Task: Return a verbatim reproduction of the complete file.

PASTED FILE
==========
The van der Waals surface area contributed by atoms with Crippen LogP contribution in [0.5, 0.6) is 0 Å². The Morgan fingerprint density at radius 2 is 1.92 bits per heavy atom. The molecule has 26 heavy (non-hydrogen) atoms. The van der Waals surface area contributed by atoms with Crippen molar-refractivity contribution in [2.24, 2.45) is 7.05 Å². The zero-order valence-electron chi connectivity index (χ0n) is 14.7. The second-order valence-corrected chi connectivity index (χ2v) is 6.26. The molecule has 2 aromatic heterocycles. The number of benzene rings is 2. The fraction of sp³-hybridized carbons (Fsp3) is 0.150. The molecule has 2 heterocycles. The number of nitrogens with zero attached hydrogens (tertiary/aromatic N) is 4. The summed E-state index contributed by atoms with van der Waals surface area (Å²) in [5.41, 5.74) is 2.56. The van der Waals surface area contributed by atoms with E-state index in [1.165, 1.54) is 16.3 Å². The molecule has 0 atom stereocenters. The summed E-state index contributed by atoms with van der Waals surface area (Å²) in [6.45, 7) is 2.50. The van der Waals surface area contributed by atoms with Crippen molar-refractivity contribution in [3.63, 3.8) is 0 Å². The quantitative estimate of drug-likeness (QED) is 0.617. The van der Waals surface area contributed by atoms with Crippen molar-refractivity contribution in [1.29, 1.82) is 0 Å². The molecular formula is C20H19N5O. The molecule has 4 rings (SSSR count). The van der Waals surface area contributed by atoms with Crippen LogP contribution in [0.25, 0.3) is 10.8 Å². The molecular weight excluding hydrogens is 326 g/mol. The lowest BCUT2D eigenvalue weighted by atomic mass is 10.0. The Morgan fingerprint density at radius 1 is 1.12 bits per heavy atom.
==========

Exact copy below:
The van der Waals surface area contributed by atoms with Crippen LogP contribution in [0.5, 0.6) is 0 Å². The Morgan fingerprint density at radius 2 is 1.92 bits per heavy atom. The molecule has 26 heavy (non-hydrogen) atoms. The van der Waals surface area contributed by atoms with Crippen molar-refractivity contribution in [2.24, 2.45) is 7.05 Å². The zero-order valence-electron chi connectivity index (χ0n) is 14.7. The second-order valence-corrected chi connectivity index (χ2v) is 6.26. The molecule has 2 aromatic heterocycles. The number of benzene rings is 2. The fraction of sp³-hybridized carbons (Fsp3) is 0.150. The molecule has 2 heterocycles. The number of nitrogens with zero attached hydrogens (tertiary/aromatic N) is 4. The summed E-state index contributed by atoms with van der Waals surface area (Å²) in [5.41, 5.74) is 2.56. The van der Waals surface area contributed by atoms with E-state index in [1.165, 1.54) is 16.3 Å². The molecule has 0 atom stereocenters. The summed E-state index contributed by atoms with van der Waals surface area (Å²) in [6.45, 7) is 2.50. The van der Waals surface area contributed by atoms with Crippen molar-refractivity contribution in [3.63, 3.8) is 0 Å². The quantitative estimate of drug-likeness (QED) is 0.617. The van der Waals surface area contributed by atoms with Crippen molar-refractivity contribution in [1.29, 1.82) is 0 Å². The molecular formula is C20H19N5O. The molecule has 4 rings (SSSR count). The van der Waals surface area contributed by atoms with Crippen LogP contribution in [0.25, 0.3) is 10.8 Å². The molecular weight excluding hydrogens is 326 g/mol. The lowest BCUT2D eigenvalue weighted by atomic mass is 10.0. The Morgan fingerprint density at radius 1 is 1.12 bits per heavy atom.